By Karin Strohecker
LONDON (Reuters) – Dollar bonds of Venezuela’s government and state-run oil company PDVSA extended their rally on Thursday after Washington’s backing for opposition leader Juan Guaido spurred investor hopes for a turnaround in the impoverished country.
Guaido declared himself interim president on Wednesday, winning backing from Washington and parts of Latin America and prompting socialist Nicolas Maduro, the country’s leader since 2013, to break relations with the United States.
The South American OPEC country has the largest crude reserves in the world and is a major supplier to U.S. refiners.
Maduro’s government began gradually halting interest payments on some $50 billion in publicly traded debt in 2017 in an effort to save its dollars for the collapsing socialist economy, which is suffering from hyperinflation.
The government and state-owned companies owe more than $8 billion in unpaid interest and principal amid the collapse of the country’s once-wealthy socialist economy.
Venezuela’s sovereign bonds maturing in 2024 or beyond have been trading at less than half their face value since late 2014. They took another sharp leg lower in the second half of 2017 when Maduro called for a debt restructuring, with many trading at a quarter of their face value.
“For the first time there is a feeling that there is pressure coming from both outside and inside the country,” said David Nietlispach at Pala Asset Management, whose firm holds both sovereign and PDVSA [PDVSA.UL] bonds.
“It is a massive step if the Americans do not recognize the government anymore… On top of that, it looks like we have a candidate who seems to be able to unify the opposition.”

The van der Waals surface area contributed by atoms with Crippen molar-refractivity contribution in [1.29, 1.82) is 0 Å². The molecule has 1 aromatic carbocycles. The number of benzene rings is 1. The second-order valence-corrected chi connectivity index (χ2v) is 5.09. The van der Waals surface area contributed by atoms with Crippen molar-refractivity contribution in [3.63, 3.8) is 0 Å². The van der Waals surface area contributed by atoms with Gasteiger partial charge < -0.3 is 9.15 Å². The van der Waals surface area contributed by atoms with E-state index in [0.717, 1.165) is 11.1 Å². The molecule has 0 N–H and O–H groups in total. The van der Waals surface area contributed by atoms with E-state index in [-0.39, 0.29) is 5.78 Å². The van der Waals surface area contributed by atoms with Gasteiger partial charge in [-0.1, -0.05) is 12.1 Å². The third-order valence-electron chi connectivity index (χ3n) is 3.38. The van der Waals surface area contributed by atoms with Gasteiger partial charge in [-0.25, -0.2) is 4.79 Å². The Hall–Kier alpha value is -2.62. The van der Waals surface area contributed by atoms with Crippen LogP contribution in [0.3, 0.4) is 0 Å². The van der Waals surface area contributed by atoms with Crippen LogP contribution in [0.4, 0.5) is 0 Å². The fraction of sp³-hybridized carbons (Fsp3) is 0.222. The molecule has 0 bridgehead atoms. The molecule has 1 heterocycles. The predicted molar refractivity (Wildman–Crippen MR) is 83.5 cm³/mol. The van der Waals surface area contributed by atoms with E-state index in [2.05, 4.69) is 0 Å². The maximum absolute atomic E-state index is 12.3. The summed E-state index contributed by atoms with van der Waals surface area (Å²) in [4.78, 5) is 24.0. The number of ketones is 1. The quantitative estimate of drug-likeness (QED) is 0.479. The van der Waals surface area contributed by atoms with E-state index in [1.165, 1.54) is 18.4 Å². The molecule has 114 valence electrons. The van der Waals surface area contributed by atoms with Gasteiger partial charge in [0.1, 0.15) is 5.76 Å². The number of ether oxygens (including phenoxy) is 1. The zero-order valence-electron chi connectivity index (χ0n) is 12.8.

The European Union added its weight, saying Venezuela’s authorities should respect the “civil rights, freedom and safety” of Guaido but stopped short of following Washington and recognizing him over Maduro as interim president. At the same time Turkey and Russia voiced their support for Maduro.
Venezuela’s 2024 dollar-denominated sovereign bond issue
The PDVSA 2035 bond
However, few hold out hopes that a resolution for investors would come in the very near future.
“There will be no debt restructuring for Venezuela until there is a regime change – that much seems clear,” said sovereign debt restructuring expert, Cleary Gottlieb’s Lee Buchheit.
Once a change had happened and a successor administration that was acceptable to the international community – including the United States – was in place, a number of things needed to happen.
North Asset Management’s Peter Kisler, whose firm bought up more Venezuelan bonds around six months ago, said the best case scenario was that things start to move on that front in a year or so’s time. It could be a lot longer though.
“Our general thinking is 30-40 cents is going to be the eventual recovery. The issue is that we are now getting there in some assets but it’s still not certain yet that he (Maduro) is going to go.”
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